Taste Tours: Ramadan Festival, Lakemba

Egyptian-Australian guide Sahar with her trainee assistant guide, a registered nurse and refugee from Syria

Stepping into the main street of Lakemba during Ramadan Festival is like carrying an Access All Areas foodie passport. The aroma of Malaysian satay mingles with shish kebabs grilling over charcoal. Tobacco smoke competes with the scent of cardamom-infused coffee, and hungry crowds mill around the fluoro-lit food stands.

Ladies in hijabs, burqas and niqabs stroll with big-eyed babies. Groups of tracksuit-clad men chat in Arabic. Everyone huddles against the cold.

The Taste Tour group meet outside Island Dreams, a cafe that intriguingly offers Cocos and Christmas Island cuisine. Our first stop is not inside; it’s on the street where we taste chicken satay while our guide, Sahar, introduces herself.

The ladies selling satay

Sahar says she hopes to dispel any negative ideas we might have about Lakemba, and explains that she is proudly AustralianĀ andĀ proudly Egyptian.

From here, we walk to our next stop: a Bangladeshi street stall where we try a rich, spicy lentil curry studded with beef. It’s hot in both ways and it warms us against the night air.

Next up: murtabak (stuffed pancake) filled with lightly spiced egg, chicken and onions, followed by Egypt’s nation dish, koshary.

Egypt’s national dish, a mix of lentils, pasta, chick peas and rice

The street gets even more crowded. There are lines for the more popular dishes. Hawkers sell grilled corn, hibiscus, carrot and lemon and mint drinks. Fair ground vans sell chips on a stick and soft serve dipped in 100s and 1000s.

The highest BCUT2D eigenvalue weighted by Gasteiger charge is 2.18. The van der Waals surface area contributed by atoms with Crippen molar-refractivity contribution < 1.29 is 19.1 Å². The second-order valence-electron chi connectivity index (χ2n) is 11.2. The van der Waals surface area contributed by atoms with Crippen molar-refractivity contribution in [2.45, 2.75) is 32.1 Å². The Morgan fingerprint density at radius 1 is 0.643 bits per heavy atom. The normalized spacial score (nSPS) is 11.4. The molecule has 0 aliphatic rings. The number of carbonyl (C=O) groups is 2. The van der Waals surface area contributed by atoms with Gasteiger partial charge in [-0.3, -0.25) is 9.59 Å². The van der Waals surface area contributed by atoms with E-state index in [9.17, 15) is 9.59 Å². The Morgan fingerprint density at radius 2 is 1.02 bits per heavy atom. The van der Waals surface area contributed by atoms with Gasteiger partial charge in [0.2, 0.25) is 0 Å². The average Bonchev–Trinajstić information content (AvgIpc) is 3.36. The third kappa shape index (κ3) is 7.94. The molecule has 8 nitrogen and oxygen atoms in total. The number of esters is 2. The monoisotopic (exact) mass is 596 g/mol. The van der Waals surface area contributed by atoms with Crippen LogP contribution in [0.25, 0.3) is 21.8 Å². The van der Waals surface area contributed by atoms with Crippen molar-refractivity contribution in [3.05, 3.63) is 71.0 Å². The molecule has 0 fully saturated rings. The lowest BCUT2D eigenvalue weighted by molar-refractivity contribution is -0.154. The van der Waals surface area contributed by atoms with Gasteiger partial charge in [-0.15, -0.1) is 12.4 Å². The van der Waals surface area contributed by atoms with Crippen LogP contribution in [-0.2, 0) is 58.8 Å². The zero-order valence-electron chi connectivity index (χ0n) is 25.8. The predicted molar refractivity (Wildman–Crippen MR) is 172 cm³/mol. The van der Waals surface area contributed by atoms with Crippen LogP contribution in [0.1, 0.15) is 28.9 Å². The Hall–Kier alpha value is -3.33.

We taste camel burgers (a lot like a Big Mac!), sahlab, a hot rose-water and cinnamon milk drink from Syria, and chicken shawarma.

Everyone claims to be full, but the booza (Middle Eastern icecream) we fit in has a gum-like texture, a faintly condensed milk flavour and is rolled in crushed pistachios.

Our tour finishes with a tasting of knafeh (a sweet cheese, semolina, turmeric and pistachio dessert) and sweet, black coffee made over a bed of sand. Sahar says they make it like that because in the desert, the sand gets hot enough to cook on. This recreation uses a bain marie full of sand.

The highlight? Meeting a 10-month old boy named Omar. This smiley little guy and his dad stopped for a chat. Omar’s dad and I talked about all the usual stuff. We showed off our sons. We gooed and gahhed.

Standing on the street surrounded by a tapestry of nationalities, this moment was pure delight.

Taste Tours train refugees to become tour guides, introduce curious guests to new food experiences, and help unlock the tasty secrets of Sydney’s suburbs. What they do is as much about raising cultural awareness as it is about food. As their shirts say, ‘Eat for Good’.

To book a Ramadan Taste Tour, click here.

 

 

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